AbstractAdhesive Bonding is an attractive alternative to conventional joining methods, such as welding and mechanical fastening. In applications such as primary aircraft structures or automobiles elements adhesive bonding competes with traditional bolting, riveting or welding. The advantages of adhesive bonding includes high strength/weight ratio, possibility to join any combination of materials, high corrosion resistance and improved fatigue performance. Although, adhesives can be used alone, most of the volume manufacturers can't afford the level of quality control required and have opted to employ hybrid joining methods containing adhesives with spot welds or self piercing rivets because they do not have a reliable software method to analyze and predict the lifetime of bonded or riveted joints. In analysing adhesively bonded joints for design purposes, important properties to consider are strength, stiffness, weight and nature of stress distributions.
In this research, a new mathematical method based on stiffness drop of adhesively bonded joints has been investigated and presented to determine the fatigue crack propagation rates and obtain the crack growth curves for these joints. This method makes use of the raw laboratory fatigue test data and finite element based stiffness data of bonded joints. This concept has been tested and validated for T-peel and single lap shear bonded joint configurations. The bonded joint configurations were prepared using aluminium alloy AA5754 and the adhesive used was Betamate Epoxy adhesive 4601, which is high performance, heat curing, epoxy adhesive. The entire tests were conducted under constant amplitude loading using an R ratio of 0.1 and frequency of 10Hz. The damage models for this work were developed using computational fracture mechanics tools in abaqus.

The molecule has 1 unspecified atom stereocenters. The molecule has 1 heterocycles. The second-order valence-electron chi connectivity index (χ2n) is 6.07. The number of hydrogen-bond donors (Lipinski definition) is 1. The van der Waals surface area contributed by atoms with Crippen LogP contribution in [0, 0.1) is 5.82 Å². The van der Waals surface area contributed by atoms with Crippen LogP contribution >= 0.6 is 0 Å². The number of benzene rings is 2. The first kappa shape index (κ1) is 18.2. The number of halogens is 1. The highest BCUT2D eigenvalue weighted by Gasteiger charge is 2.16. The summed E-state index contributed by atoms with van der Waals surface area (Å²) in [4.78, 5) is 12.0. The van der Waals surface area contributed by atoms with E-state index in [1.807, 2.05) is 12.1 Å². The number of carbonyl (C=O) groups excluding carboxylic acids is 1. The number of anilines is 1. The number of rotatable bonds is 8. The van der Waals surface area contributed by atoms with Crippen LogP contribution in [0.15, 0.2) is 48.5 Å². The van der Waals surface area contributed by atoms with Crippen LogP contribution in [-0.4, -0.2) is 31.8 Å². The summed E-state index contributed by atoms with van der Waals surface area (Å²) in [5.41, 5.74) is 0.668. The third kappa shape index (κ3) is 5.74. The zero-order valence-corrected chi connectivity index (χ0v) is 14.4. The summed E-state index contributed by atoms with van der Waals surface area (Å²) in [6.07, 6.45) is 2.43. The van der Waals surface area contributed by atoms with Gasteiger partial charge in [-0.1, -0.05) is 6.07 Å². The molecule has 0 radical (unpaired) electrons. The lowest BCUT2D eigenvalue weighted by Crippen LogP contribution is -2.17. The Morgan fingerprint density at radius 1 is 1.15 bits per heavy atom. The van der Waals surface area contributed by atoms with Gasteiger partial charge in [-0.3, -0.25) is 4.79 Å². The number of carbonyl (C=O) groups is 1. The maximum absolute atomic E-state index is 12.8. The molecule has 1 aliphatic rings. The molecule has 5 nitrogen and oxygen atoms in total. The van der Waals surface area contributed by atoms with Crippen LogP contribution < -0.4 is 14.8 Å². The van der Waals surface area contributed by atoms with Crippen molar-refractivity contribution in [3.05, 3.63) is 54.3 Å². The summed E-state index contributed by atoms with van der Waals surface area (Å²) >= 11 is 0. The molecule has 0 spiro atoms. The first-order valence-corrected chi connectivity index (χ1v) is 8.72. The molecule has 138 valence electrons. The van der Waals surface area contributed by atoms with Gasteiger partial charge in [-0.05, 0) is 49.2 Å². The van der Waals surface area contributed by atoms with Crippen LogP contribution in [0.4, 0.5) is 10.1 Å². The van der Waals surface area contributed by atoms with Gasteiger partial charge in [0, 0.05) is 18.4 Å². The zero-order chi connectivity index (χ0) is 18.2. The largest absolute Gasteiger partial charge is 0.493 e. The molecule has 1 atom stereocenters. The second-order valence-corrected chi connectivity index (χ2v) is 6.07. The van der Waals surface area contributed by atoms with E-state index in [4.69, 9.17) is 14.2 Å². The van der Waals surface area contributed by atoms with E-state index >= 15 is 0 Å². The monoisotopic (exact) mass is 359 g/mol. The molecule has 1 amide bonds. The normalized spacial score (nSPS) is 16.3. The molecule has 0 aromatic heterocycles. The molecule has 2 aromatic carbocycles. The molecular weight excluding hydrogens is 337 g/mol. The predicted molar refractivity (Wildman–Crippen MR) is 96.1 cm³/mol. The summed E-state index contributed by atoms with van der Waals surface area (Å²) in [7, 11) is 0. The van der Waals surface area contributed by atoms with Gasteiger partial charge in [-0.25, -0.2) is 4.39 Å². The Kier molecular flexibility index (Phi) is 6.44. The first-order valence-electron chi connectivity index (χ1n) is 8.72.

Various curve fitting models were reviewed and employed in this method to combine the stiffness data obtained from FE damage models and fatigue test data of T peel and single lap shear bonded joints to calculate the fatigue crack propagation rates. The methodology investigated in this work provides a way to obtain the fatigue crack growth curves for adhesively bonded joints by combining the finite element modeling data with fatigue test data of bonded joints.
|Date of Award||2011|
|Sponsors||Jaguar Land Rover|
|Supervisor||Paul Briskham (Supervisor)|